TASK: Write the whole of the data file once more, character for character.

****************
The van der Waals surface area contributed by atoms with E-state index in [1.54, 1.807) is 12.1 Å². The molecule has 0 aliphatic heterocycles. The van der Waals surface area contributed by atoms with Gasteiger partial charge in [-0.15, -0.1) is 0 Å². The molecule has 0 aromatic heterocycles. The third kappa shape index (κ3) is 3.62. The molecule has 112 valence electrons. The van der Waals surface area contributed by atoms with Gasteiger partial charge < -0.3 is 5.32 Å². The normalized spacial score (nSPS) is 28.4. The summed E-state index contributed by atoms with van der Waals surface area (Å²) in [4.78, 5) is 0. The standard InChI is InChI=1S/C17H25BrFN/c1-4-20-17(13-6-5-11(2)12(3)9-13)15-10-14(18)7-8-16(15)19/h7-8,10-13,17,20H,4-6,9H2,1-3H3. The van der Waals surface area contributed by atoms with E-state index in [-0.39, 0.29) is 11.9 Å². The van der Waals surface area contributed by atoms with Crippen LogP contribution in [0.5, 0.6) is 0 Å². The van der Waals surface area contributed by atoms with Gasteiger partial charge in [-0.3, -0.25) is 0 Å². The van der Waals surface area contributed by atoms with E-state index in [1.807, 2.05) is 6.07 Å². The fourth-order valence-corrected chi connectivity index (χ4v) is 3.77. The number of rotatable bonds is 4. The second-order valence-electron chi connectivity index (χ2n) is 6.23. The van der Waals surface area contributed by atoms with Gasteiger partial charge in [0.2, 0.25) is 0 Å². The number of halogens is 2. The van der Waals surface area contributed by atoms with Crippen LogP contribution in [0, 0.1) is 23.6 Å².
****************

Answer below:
The van der Waals surface area contributed by atoms with E-state index in [1.54, 1.807) is 12.1 Å². The molecule has 0 aliphatic heterocycles. The van der Waals surface area contributed by atoms with Gasteiger partial charge in [-0.15, -0.1) is 0 Å². The molecule has 0 aromatic heterocycles. The third kappa shape index (κ3) is 3.62. The molecule has 112 valence electrons. The van der Waals surface area contributed by atoms with Gasteiger partial charge < -0.3 is 5.32 Å². The normalized spacial score (nSPS) is 28.4. The summed E-state index contributed by atoms with van der Waals surface area (Å²) in [4.78, 5) is 0. The standard InChI is InChI=1S/C17H25BrFN/c1-4-20-17(13-6-5-11(2)12(3)9-13)15-10-14(18)7-8-16(15)19/h7-8,10-13,17,20H,4-6,9H2,1-3H3. The van der Waals surface area contributed by atoms with E-state index in [-0.39, 0.29) is 11.9 Å². The van der Waals surface area contributed by atoms with Crippen LogP contribution in [0.5, 0.6) is 0 Å². The van der Waals surface area contributed by atoms with Gasteiger partial charge in [-0.3, -0.25) is 0 Å². The van der Waals surface area contributed by atoms with E-state index in [1.807, 2.05) is 6.07 Å². The fourth-order valence-corrected chi connectivity index (χ4v) is 3.77. The number of rotatable bonds is 4. The second-order valence-electron chi connectivity index (χ2n) is 6.23. The van der Waals surface area contributed by atoms with Gasteiger partial charge in [0.2, 0.25) is 0 Å². The number of halogens is 2. The van der Waals surface area contributed by atoms with Crippen LogP contribution in [0, 0.1) is 23.6 Å².